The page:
September is here and that means the autumn season isn’t far behind. Depending on where you live, you’ll likely want to think about how you can prepare your home for the upcoming change in weather. The preparations you make can be the world of difference between an easy few months of home maintenance and a rather large headache. Here are a few tips to help you prepare your home for the upcoming autumn season.
Clean or Replace Your Gutters
You’re probably used to having your gutters working properly, meaning you probably don’t ever think about having to clean them. Like anything though, your gutters will suffer from wear and tear. It’s important that you make sure they’re clean and clear, especially since leaves can easily clog them and cause flooding that can damage your home. If the gutters seem to be beyond cleaning, you might want to consider replacing them entirely.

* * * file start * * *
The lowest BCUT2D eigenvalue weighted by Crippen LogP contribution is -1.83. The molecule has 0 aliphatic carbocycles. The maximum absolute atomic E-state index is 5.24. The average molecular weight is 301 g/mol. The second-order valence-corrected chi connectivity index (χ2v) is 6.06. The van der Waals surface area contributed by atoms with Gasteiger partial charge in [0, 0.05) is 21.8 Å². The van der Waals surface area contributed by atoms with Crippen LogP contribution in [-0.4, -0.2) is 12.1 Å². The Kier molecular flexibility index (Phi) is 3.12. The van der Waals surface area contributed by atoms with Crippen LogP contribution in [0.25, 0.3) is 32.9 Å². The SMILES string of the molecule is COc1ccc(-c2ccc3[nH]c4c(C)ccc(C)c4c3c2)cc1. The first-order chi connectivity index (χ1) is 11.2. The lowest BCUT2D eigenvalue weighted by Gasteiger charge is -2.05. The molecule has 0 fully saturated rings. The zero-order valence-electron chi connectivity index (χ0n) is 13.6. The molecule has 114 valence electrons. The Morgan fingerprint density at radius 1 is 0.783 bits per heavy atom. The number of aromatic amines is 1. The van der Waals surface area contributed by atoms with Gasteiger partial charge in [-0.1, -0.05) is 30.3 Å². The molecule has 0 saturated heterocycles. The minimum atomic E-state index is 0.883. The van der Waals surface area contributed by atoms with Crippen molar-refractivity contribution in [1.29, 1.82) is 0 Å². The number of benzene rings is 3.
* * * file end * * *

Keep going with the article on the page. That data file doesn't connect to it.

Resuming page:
Properly Store Outdoor Furniture
While your outdoor furniture might have been made for the outdoors, that doesn’t mean it was made to be left outside during severe weather, such as hurricanes and snowstorms. You’ll want to store a lot of your outdoor furniture in a shed or basement once the fall season comes around, as the weather that comes with the change of seasons can damage it beyond further use. It may seem tedious, but you’ll save yourself some money in the long run.
Fertilize Your Lawn
One of the best ways to keep your lawn looking its best in the warmer seasons is by preparing it for the winter and fall seasons. Doing so will allow it to keep growing and prevent it from getting damaged. One of the most important steps that you can take to keep your lawn looking its best is to apply fertilizer. This will help it turn green in the spring, which is very important since nobody wants to see a lifeless lawn once the weather becomes nicer.
Check Any Winter Equipment
The last thing you want is to wake up one day, see the ground covered in snow, and then discover your snow blower is no longer working. Before the colder season starts, be sure to check any equipment that you typically use during the colder seasons. You probably haven’t touched any of it in months, meaning you have no idea if things still work. You’ll be thanking yourself later.